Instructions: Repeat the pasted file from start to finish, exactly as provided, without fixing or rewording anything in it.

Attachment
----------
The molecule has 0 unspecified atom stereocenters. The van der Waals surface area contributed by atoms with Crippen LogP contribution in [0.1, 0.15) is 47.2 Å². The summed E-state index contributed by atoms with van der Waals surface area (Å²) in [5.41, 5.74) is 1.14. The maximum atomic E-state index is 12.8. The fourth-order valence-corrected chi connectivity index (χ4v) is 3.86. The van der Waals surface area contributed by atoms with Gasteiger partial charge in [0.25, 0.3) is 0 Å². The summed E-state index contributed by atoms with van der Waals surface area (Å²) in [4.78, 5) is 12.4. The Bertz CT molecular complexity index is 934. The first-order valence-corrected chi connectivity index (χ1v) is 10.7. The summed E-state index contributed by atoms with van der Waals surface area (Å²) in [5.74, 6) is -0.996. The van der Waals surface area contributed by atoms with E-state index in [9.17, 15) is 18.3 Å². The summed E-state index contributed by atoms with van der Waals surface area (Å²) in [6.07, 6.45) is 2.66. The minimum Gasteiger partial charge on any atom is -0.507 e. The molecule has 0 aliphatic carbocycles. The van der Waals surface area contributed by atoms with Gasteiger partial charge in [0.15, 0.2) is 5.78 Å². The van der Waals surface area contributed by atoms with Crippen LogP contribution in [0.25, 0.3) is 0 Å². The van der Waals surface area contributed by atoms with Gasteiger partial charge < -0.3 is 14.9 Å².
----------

The molecule has 0 unspecified atom stereocenters. The van der Waals surface area contributed by atoms with Crippen LogP contribution in [0.1, 0.15) is 47.2 Å². The summed E-state index contributed by atoms with van der Waals surface area (Å²) in [5.41, 5.74) is 1.14. The maximum atomic E-state index is 12.8. The fourth-order valence-corrected chi connectivity index (χ4v) is 3.86. The van der Waals surface area contributed by atoms with Gasteiger partial charge in [0.25, 0.3) is 0 Å². The summed E-state index contributed by atoms with van der Waals surface area (Å²) in [4.78, 5) is 12.4. The Bertz CT molecular complexity index is 934. The first-order valence-corrected chi connectivity index (χ1v) is 10.7. The summed E-state index contributed by atoms with van der Waals surface area (Å²) in [5.74, 6) is -0.996. The van der Waals surface area contributed by atoms with E-state index in [9.17, 15) is 18.3 Å². The summed E-state index contributed by atoms with van der Waals surface area (Å²) in [6.07, 6.45) is 2.66. The minimum Gasteiger partial charge on any atom is -0.507 e. The molecule has 0 aliphatic carbocycles. The van der Waals surface area contributed by atoms with Gasteiger partial charge in [0.15, 0.2) is 5.78 Å². The van der Waals surface area contributed by atoms with Crippen LogP contribution in [0.25, 0.3) is 0 Å². The van der Waals surface area contributed by atoms with Gasteiger partial charge < -0.3 is 14.9 Å².